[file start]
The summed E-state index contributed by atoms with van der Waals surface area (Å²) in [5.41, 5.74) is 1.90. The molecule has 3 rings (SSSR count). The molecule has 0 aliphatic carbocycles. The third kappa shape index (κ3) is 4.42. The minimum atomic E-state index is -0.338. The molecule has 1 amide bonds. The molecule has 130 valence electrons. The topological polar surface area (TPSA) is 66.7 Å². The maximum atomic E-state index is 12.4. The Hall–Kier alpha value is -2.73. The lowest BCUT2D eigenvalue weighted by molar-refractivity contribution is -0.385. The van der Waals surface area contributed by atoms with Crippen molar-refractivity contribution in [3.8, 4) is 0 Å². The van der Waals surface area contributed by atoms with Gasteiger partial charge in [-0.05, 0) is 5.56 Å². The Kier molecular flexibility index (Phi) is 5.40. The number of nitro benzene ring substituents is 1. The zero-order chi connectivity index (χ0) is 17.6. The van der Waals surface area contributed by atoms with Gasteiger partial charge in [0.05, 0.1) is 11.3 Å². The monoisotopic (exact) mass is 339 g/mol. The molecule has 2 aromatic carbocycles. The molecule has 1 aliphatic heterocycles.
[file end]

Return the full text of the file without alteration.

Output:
The summed E-state index contributed by atoms with van der Waals surface area (Å²) in [5.41, 5.74) is 1.90. The molecule has 3 rings (SSSR count). The molecule has 0 aliphatic carbocycles. The third kappa shape index (κ3) is 4.42. The minimum atomic E-state index is -0.338. The molecule has 1 amide bonds. The molecule has 130 valence electrons. The topological polar surface area (TPSA) is 66.7 Å². The maximum atomic E-state index is 12.4. The Hall–Kier alpha value is -2.73. The lowest BCUT2D eigenvalue weighted by molar-refractivity contribution is -0.385. The van der Waals surface area contributed by atoms with Crippen molar-refractivity contribution in [3.8, 4) is 0 Å². The van der Waals surface area contributed by atoms with Gasteiger partial charge in [-0.05, 0) is 5.56 Å². The Kier molecular flexibility index (Phi) is 5.40. The number of nitro benzene ring substituents is 1. The zero-order chi connectivity index (χ0) is 17.6. The van der Waals surface area contributed by atoms with Gasteiger partial charge in [0.05, 0.1) is 11.3 Å². The monoisotopic (exact) mass is 339 g/mol. The molecule has 2 aromatic carbocycles. The molecule has 1 aliphatic heterocycles.